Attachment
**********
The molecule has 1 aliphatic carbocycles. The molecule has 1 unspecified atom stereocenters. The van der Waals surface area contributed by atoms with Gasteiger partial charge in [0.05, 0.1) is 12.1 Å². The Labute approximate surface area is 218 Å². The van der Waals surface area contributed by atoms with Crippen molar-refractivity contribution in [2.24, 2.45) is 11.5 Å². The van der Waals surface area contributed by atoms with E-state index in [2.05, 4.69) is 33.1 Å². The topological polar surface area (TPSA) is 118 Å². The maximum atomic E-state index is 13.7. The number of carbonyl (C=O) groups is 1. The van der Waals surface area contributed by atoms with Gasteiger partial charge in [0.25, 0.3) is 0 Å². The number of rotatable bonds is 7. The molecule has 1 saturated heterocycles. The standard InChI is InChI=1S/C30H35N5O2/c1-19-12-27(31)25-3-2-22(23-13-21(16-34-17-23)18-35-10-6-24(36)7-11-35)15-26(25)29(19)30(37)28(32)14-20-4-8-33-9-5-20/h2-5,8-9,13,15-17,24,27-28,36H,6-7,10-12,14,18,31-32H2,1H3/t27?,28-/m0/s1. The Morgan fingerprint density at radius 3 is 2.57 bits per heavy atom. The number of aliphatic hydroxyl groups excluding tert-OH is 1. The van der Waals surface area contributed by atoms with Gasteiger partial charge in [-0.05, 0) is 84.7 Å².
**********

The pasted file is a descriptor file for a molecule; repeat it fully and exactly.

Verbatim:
The molecule has 1 aliphatic carbocycles. The molecule has 1 unspecified atom stereocenters. The van der Waals surface area contributed by atoms with Gasteiger partial charge in [0.05, 0.1) is 12.1 Å². The Labute approximate surface area is 218 Å². The van der Waals surface area contributed by atoms with Crippen molar-refractivity contribution in [2.24, 2.45) is 11.5 Å². The van der Waals surface area contributed by atoms with E-state index in [2.05, 4.69) is 33.1 Å². The topological polar surface area (TPSA) is 118 Å². The maximum atomic E-state index is 13.7. The number of carbonyl (C=O) groups is 1. The van der Waals surface area contributed by atoms with Gasteiger partial charge in [0.25, 0.3) is 0 Å². The number of rotatable bonds is 7. The molecule has 1 saturated heterocycles. The standard InChI is InChI=1S/C30H35N5O2/c1-19-12-27(31)25-3-2-22(23-13-21(16-34-17-23)18-35-10-6-24(36)7-11-35)15-26(25)29(19)30(37)28(32)14-20-4-8-33-9-5-20/h2-5,8-9,13,15-17,24,27-28,36H,6-7,10-12,14,18,31-32H2,1H3/t27?,28-/m0/s1. The Morgan fingerprint density at radius 3 is 2.57 bits per heavy atom. The number of aliphatic hydroxyl groups excluding tert-OH is 1. The van der Waals surface area contributed by atoms with Gasteiger partial charge in [-0.05, 0) is 84.7 Å².